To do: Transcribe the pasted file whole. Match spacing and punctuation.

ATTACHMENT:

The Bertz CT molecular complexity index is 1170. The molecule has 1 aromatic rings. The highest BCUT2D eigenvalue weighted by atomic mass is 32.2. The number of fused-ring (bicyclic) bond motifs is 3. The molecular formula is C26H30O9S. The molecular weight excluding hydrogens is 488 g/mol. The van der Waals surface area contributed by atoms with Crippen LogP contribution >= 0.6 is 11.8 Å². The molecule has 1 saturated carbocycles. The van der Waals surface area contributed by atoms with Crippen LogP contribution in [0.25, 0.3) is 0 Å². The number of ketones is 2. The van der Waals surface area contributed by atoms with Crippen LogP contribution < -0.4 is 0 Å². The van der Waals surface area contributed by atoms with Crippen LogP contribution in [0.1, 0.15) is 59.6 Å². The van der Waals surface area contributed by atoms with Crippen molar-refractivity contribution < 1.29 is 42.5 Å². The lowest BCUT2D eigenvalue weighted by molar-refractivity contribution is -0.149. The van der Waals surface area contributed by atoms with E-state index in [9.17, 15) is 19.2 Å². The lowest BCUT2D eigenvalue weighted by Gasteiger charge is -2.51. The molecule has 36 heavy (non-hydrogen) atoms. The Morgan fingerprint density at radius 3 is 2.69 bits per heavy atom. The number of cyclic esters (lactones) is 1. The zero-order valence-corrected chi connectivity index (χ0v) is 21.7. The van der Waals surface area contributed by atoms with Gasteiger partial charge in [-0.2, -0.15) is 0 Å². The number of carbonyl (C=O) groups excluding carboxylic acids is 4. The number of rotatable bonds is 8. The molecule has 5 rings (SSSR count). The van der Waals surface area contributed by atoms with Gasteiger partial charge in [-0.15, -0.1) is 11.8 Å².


The Bertz CT molecular complexity index is 1170. The molecule has 1 aromatic rings. The highest BCUT2D eigenvalue weighted by atomic mass is 32.2. The number of fused-ring (bicyclic) bond motifs is 3. The molecular formula is C26H30O9S. The molecular weight excluding hydrogens is 488 g/mol. The van der Waals surface area contributed by atoms with Crippen LogP contribution >= 0.6 is 11.8 Å². The molecule has 1 saturated carbocycles. The van der Waals surface area contributed by atoms with Crippen LogP contribution in [0.25, 0.3) is 0 Å². The number of ketones is 2. The van der Waals surface area contributed by atoms with Crippen LogP contribution < -0.4 is 0 Å². The van der Waals surface area contributed by atoms with Crippen LogP contribution in [0.1, 0.15) is 59.6 Å². The van der Waals surface area contributed by atoms with Crippen molar-refractivity contribution < 1.29 is 42.5 Å². The lowest BCUT2D eigenvalue weighted by molar-refractivity contribution is -0.149. The van der Waals surface area contributed by atoms with E-state index in [9.17, 15) is 19.2 Å². The lowest BCUT2D eigenvalue weighted by Gasteiger charge is -2.51. The molecule has 36 heavy (non-hydrogen) atoms. The Morgan fingerprint density at radius 3 is 2.69 bits per heavy atom. The number of cyclic esters (lactones) is 1. The zero-order valence-corrected chi connectivity index (χ0v) is 21.7. The van der Waals surface area contributed by atoms with Gasteiger partial charge in [-0.2, -0.15) is 0 Å². The number of carbonyl (C=O) groups excluding carboxylic acids is 4. The number of rotatable bonds is 8. The molecule has 5 rings (SSSR count). The van der Waals surface area contributed by atoms with Gasteiger partial charge in [-0.15, -0.1) is 11.8 Å².